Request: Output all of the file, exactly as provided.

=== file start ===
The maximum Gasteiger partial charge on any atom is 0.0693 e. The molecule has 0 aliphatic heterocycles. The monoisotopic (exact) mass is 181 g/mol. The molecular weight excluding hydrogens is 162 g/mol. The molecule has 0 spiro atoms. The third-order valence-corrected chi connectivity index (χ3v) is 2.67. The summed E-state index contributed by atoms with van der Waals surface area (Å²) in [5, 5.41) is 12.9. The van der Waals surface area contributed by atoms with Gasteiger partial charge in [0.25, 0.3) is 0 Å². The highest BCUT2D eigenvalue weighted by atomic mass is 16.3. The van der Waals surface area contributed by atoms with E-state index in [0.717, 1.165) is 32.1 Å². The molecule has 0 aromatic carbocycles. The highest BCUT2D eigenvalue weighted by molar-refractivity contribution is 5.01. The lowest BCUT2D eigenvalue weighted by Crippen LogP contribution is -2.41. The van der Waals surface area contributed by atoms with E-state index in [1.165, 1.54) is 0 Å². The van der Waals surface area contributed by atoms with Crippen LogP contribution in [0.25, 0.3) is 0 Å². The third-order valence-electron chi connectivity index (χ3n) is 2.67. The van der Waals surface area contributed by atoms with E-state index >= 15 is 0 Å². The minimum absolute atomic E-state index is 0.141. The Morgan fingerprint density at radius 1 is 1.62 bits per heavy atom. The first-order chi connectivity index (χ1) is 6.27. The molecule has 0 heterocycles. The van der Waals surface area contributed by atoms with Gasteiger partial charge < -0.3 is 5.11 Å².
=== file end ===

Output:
The maximum Gasteiger partial charge on any atom is 0.0693 e. The molecule has 0 aliphatic heterocycles. The monoisotopic (exact) mass is 181 g/mol. The molecular weight excluding hydrogens is 162 g/mol. The molecule has 0 spiro atoms. The third-order valence-corrected chi connectivity index (χ3v) is 2.67. The summed E-state index contributed by atoms with van der Waals surface area (Å²) in [5, 5.41) is 12.9. The van der Waals surface area contributed by atoms with Gasteiger partial charge in [0.25, 0.3) is 0 Å². The highest BCUT2D eigenvalue weighted by atomic mass is 16.3. The van der Waals surface area contributed by atoms with E-state index in [0.717, 1.165) is 32.1 Å². The molecule has 0 aromatic carbocycles. The highest BCUT2D eigenvalue weighted by molar-refractivity contribution is 5.01. The lowest BCUT2D eigenvalue weighted by Crippen LogP contribution is -2.41. The van der Waals surface area contributed by atoms with E-state index in [1.165, 1.54) is 0 Å². The van der Waals surface area contributed by atoms with Crippen LogP contribution in [0.25, 0.3) is 0 Å². The third-order valence-electron chi connectivity index (χ3n) is 2.67. The van der Waals surface area contributed by atoms with E-state index >= 15 is 0 Å². The minimum absolute atomic E-state index is 0.141. The Morgan fingerprint density at radius 1 is 1.62 bits per heavy atom. The first-order chi connectivity index (χ1) is 6.27. The molecule has 0 heterocycles. The van der Waals surface area contributed by atoms with Gasteiger partial charge < -0.3 is 5.11 Å².